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What are the real-world use cases of minOccurs and maxOccurs?
In my experience, occurrence constraints specifying anything
other than zero, one, or many are almost always an indication
of a bad design decision somewhere in the system.
Off the top of my head: A student can enroll in no more than X courses
per semester - so the occurrences of Course information for a student
would be limited to X occurrences.
Booz | Allen | Hamilton
Joe English wrote:
> Mike Fitzgerald wrote:
> > Bob Foster wrote:
> > > From: "Mike Fitzgerald"
> > > Also, RELAX NG lacks the precise occurrence restraints of XML
> > > Schema that is, no minOccurs/maxOccurs. RNG supports only the common RE
> > > or DTD constraints ? * + as <optional>, <zeroOrMore>, and <oneOrMore>.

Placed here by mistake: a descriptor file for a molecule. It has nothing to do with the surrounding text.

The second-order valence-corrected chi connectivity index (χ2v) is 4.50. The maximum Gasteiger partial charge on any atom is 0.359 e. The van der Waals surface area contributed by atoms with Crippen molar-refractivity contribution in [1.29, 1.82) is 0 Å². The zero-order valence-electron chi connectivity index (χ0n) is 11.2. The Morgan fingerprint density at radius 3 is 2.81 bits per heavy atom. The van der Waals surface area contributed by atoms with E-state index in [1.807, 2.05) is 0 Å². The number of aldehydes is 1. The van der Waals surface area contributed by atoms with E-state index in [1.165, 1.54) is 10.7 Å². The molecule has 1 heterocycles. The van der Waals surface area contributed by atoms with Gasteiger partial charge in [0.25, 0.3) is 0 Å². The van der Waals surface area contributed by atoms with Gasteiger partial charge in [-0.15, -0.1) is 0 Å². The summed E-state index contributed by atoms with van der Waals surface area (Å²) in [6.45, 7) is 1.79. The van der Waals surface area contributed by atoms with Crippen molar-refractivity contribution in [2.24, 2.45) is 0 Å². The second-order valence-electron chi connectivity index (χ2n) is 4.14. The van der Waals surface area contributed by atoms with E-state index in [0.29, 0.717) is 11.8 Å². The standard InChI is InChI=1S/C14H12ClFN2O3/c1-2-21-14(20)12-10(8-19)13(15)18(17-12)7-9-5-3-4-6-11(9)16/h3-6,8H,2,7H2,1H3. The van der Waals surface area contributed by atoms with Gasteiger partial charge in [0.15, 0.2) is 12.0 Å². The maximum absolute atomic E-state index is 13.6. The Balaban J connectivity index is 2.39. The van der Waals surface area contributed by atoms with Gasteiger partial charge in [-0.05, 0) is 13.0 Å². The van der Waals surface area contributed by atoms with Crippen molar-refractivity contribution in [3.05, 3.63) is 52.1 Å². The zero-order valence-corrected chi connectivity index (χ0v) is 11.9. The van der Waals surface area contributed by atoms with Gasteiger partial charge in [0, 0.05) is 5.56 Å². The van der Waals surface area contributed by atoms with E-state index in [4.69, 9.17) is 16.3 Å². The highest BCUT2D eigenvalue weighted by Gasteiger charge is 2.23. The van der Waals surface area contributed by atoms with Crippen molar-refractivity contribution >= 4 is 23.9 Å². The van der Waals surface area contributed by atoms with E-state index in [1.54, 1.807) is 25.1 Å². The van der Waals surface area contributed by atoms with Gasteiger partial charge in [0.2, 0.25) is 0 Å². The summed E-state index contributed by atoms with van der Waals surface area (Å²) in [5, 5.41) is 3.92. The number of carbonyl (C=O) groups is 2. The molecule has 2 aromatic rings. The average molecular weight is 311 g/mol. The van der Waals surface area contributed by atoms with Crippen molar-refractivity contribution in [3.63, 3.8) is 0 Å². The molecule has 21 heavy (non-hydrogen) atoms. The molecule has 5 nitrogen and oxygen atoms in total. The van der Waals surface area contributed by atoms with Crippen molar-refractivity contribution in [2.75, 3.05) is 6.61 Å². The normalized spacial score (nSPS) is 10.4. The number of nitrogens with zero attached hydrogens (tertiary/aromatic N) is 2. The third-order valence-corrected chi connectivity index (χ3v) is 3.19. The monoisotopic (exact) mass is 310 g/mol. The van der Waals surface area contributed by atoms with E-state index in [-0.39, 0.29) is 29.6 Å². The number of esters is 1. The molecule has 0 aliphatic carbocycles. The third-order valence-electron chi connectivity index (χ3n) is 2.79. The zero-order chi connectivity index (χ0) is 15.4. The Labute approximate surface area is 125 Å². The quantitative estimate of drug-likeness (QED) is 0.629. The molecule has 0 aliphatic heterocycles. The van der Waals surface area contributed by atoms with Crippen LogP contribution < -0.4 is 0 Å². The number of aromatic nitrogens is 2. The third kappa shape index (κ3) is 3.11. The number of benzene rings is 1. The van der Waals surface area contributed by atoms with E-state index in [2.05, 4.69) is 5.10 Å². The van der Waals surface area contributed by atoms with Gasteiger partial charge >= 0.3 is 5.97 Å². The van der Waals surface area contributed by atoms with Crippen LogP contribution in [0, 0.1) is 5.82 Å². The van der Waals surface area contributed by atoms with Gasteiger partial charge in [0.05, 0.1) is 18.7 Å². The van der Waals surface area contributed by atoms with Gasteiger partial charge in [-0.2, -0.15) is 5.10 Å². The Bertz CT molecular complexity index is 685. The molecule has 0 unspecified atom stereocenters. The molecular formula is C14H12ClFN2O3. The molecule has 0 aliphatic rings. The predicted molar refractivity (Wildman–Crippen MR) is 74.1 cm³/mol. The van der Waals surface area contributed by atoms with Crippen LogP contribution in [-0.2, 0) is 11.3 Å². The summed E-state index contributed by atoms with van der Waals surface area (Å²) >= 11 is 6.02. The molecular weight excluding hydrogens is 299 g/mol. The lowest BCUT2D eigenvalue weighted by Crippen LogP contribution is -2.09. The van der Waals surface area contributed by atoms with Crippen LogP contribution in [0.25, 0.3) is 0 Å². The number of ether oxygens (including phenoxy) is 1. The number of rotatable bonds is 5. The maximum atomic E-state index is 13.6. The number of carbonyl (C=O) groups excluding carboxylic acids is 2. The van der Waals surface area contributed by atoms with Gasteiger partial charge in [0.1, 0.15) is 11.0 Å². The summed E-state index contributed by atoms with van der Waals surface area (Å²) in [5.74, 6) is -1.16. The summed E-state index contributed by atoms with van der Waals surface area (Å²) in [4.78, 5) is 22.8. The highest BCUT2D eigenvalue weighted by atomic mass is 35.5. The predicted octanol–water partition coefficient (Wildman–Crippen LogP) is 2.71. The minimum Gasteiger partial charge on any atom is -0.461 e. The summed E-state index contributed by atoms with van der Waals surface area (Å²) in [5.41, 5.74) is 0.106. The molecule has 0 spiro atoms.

> > >
> > > Yes, but that's just shorthand; it doesn't add any additional capability.
> > In some respects, it is shorthand, e.g.:
> > ? is <optional> is minOccurs="0" maxOccurs="1"
> > but you can't say a min of 9 occurrences with a max of 12 in RELAX NG; you
> > can in XML Schema with minOccurs="9"/maxOccurs="12". However, M-N
> > constraints are on the official docket for RELAX NG as a separate spec.
> What are the real-world use cases of minOccurs and maxOccurs?
> In my experience, occurrence constraints specifying anything
> other than zero, one, or many are almost always an indication
> of a bad design decision somewhere in the system.
> (Or maybe that *is* the use case? To be able to accurately
> describe badly normalized legacy RDBMSs and other such things?)
> --Joe English
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